‘Can I call you back later?’ is possibly one of the best pieces of advice I could give to parents and carers of young children and this is the reason why.
I am not the first, and I hope I won’t be the last, to advocate for limiting the use of mobile phones. With smartphones being used for social networking, gaming (I could go on) they are encroaching more and more into our daily routines, which I would argue is to the detriment of family life.
I was enjoying a lovely walk with my husband at the weekend; we were not the only ones. It seemed that everyone was trying to take advantage of the beautiful sunny weather. There were lots of dog walkers and lots of families out and about too.
Early on in my walk, my attention was drawn to a young mother pushing a toddler in a pushchair. Her little boy was trying desperately to get her attention. He tried calling out, pointing, twisting round to see if he could see her. He ended up becoming very upset, started to cry but the young mother paid no attention. There was no conversation between them. She was too busy talking on her mobile phone.
We met several other children being pushed in pushchairs, always facing away from their mothers and all but one of the adults were talking on their mobile phones, making no conversation with the child in their care.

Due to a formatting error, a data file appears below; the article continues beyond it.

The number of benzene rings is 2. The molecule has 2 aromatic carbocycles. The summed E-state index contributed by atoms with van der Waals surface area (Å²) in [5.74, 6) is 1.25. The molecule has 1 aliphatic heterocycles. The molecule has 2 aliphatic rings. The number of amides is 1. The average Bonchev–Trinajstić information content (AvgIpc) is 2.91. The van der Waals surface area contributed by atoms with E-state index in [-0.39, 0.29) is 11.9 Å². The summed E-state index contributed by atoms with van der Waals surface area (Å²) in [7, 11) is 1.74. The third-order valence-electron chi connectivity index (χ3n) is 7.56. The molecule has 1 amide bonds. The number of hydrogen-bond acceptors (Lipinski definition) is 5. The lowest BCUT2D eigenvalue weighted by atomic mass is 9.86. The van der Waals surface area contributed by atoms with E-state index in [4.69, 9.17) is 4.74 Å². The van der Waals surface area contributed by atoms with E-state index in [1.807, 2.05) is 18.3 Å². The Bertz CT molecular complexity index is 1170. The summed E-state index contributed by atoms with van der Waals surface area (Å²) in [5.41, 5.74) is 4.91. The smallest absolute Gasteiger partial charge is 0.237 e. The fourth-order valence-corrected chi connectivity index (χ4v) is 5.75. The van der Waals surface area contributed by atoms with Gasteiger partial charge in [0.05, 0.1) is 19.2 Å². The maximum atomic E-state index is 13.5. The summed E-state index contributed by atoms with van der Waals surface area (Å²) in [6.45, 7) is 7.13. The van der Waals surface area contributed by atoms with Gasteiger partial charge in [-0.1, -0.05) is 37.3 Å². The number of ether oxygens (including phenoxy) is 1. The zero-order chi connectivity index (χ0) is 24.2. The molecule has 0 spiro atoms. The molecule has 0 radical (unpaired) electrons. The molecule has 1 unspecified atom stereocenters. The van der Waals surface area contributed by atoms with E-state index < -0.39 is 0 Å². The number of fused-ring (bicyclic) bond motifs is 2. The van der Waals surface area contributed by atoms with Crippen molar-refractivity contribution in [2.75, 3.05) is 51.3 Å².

Then we met an older lady, who I assumed may have been the child’s grandmother and what a contrast! She and the little girl were talking the whole time to each other; it was lovely to hear. The lady was pointing out things as they ware walking. The little girl was obviously enjoying the walk, enjoying the interaction, enjoying seeing everything around her but what was more important and what the little girl would be unaware of: she was developing her spoken vocabulary, which is crucial for literacy development and educational success.
The following statistics taken from ICAN’s website (ican.org.uk) illustrate just how important it is to have rich conversations, using vocabulary that stretches and expands the knowledge of our young children.
- By 22 months – a child’s language development can predict outcomes at age 26
- By 2 years – 75% of a child’s brain growth has occurred
- By ages 3-6 years – a child’s narrative skills are a powerful predictor of literacy skill at 8-12 years
- By 4 years – the difference in the number of words children from disadvantaged backgrounds hear is 19 million
- By 5 years – a child’s vocabulary will predict their educational success and outcomes at age 30
So my advice to adults, when spending time with their children is to do just that. If someone calls you on the phone simply say – Can I call you back later? – and carry on talking to your children.
Somehow we need to ensure all new parents appreciate just how important talking to young children really is. ICAN is a brilliant organisation, one that is trying to make a difference.